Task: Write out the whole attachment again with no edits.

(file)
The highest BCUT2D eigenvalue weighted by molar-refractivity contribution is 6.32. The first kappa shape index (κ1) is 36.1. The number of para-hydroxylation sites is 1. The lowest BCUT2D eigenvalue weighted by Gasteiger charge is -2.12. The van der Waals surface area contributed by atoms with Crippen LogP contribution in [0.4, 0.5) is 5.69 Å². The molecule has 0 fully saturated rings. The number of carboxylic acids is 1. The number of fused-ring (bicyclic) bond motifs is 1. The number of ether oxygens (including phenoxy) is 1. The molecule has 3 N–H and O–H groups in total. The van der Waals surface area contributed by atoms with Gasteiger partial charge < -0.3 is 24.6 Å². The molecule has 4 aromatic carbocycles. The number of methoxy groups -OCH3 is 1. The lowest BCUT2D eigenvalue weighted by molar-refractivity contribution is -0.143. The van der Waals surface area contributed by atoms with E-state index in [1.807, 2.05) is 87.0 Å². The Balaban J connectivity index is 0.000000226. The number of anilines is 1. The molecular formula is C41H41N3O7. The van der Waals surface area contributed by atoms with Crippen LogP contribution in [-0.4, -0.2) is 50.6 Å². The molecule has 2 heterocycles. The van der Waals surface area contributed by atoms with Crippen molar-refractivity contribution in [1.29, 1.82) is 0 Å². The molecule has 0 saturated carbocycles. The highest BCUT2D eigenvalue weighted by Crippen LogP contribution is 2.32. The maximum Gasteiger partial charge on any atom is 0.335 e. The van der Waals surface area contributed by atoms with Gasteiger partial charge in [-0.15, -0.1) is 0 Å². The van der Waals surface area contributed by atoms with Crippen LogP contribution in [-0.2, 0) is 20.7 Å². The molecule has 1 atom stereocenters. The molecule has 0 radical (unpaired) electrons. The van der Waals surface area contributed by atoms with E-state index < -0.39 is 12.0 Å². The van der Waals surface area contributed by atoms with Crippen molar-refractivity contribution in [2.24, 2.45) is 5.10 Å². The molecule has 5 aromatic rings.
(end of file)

The highest BCUT2D eigenvalue weighted by molar-refractivity contribution is 6.32. The first kappa shape index (κ1) is 36.1. The number of para-hydroxylation sites is 1. The lowest BCUT2D eigenvalue weighted by Gasteiger charge is -2.12. The van der Waals surface area contributed by atoms with Crippen LogP contribution in [0.4, 0.5) is 5.69 Å². The molecule has 0 fully saturated rings. The number of carboxylic acids is 1. The number of fused-ring (bicyclic) bond motifs is 1. The number of ether oxygens (including phenoxy) is 1. The molecule has 3 N–H and O–H groups in total. The van der Waals surface area contributed by atoms with Gasteiger partial charge < -0.3 is 24.6 Å². The molecule has 4 aromatic carbocycles. The number of methoxy groups -OCH3 is 1. The lowest BCUT2D eigenvalue weighted by molar-refractivity contribution is -0.143. The van der Waals surface area contributed by atoms with E-state index in [1.807, 2.05) is 87.0 Å². The Balaban J connectivity index is 0.000000226. The number of anilines is 1. The molecular formula is C41H41N3O7. The van der Waals surface area contributed by atoms with Crippen LogP contribution in [-0.4, -0.2) is 50.6 Å². The molecule has 2 heterocycles. The van der Waals surface area contributed by atoms with Crippen molar-refractivity contribution in [1.29, 1.82) is 0 Å². The molecule has 0 saturated carbocycles. The highest BCUT2D eigenvalue weighted by Crippen LogP contribution is 2.32. The maximum Gasteiger partial charge on any atom is 0.335 e. The van der Waals surface area contributed by atoms with Gasteiger partial charge in [-0.15, -0.1) is 0 Å². The van der Waals surface area contributed by atoms with Crippen LogP contribution in [-0.2, 0) is 20.7 Å². The molecule has 1 atom stereocenters. The molecule has 0 radical (unpaired) electrons. The van der Waals surface area contributed by atoms with E-state index < -0.39 is 12.0 Å². The van der Waals surface area contributed by atoms with Crippen molar-refractivity contribution in [2.24, 2.45) is 5.10 Å². The molecule has 5 aromatic rings.